“The dated nature of the cover photo seems to amplify its title question, as if to cast doubt on the value and relevance of school board seats not only at the time but also — and perhaps to an even greater extent — today.
“And yet, nearly 44 years following the publication of this Louisville Magazine issue and after more than a year of a global pandemic that is still with us, having elected members of the community to steward the major governance decisions of their own school systems appears even more essential. Such decisions continue to matter greatly to its constituents. Consider the closely followed recent decision of the JCPS board to have students resume in-person learning this year as part of a hybrid model. The emotional 4-3 decision required hours of deliberation, with strong arguments on both sides debating an action that would affect more than 100,000 students — not to mention countless guardians, teachers, staff and administrators.
“In my view, however, even more important than the decision itself is the institution that requires those deliberations to be open to the public and to be led by elected members who answer to it. Regardless of where you fall on any one school-governance issue or another, the true value of a school board rests in its democratic structure and the transparency of its discussions, which act to earn and preserve the trust of the community it represents, as well as to safeguard and voice the needs of our most vulnerable families.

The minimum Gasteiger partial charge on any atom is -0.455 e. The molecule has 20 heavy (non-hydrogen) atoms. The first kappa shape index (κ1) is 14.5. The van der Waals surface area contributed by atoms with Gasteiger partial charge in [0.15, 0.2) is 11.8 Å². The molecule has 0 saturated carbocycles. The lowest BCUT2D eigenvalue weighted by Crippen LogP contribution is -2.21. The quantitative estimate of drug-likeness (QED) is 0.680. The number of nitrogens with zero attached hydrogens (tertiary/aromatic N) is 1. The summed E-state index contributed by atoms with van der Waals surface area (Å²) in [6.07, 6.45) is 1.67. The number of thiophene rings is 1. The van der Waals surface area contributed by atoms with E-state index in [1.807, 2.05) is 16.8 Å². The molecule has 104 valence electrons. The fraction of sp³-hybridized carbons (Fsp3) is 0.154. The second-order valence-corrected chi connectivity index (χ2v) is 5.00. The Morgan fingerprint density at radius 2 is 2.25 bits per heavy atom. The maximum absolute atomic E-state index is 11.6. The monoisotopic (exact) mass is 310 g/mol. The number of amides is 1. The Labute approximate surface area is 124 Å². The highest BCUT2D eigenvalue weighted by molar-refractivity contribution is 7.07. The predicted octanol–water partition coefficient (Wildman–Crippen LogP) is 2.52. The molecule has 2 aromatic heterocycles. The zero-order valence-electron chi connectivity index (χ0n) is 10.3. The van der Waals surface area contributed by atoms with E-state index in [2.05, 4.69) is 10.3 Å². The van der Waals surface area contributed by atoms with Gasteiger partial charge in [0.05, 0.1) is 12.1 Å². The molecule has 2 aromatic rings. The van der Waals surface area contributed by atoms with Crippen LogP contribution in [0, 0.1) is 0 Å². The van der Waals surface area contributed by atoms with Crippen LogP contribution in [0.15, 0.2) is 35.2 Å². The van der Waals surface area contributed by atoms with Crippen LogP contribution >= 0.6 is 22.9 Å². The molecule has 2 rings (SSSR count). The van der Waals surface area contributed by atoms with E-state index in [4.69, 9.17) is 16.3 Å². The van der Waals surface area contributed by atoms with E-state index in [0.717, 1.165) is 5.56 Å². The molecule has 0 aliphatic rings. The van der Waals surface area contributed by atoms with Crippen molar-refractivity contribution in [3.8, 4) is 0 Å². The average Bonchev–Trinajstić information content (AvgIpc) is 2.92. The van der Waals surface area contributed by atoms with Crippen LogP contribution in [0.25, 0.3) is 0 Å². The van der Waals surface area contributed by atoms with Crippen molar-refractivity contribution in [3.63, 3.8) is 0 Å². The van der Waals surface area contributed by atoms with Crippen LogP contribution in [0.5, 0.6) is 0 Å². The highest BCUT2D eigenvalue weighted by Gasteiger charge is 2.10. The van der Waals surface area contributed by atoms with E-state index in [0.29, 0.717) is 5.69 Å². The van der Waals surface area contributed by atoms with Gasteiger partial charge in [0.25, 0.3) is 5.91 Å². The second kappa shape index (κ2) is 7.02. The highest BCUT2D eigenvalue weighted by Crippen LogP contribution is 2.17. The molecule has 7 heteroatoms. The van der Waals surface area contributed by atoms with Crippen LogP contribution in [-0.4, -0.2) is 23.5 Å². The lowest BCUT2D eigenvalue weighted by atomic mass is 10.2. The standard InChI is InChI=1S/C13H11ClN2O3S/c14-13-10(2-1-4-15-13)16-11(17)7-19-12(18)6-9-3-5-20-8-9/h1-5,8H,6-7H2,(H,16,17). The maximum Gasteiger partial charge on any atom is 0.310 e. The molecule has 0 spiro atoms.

“Side note: The survey-like checkbox options in the lower third of the cover weakened the impact and the proposed question. They seemed to trivialize the value of a school board and thereby almost bias the viewer’s response, implying that the question could be reduced to one answerable by a fixed number of easily predetermined responses. Furthermore, by asking the respondent to select a single response, mutual exclusivity among the options has been assumed when that is clearly not the case. A selection of ‘My Children Are Grown,’ for instance, seems to convey the irrelevance of the question to some respondents, but parents of adult children — who are also, after all, taxpayers supporting the public school district — could very well still have strong opinions about the role of their local school board, especially in retrospect if their children had matriculated through and graduated from that school system.” — Moshe Ohayon, founder, Educational Justice
“My first thought is that it looks as though it’s full of memories — but eerily quiet, peaceful and serene, unknowing of the wild ride that lies ahead.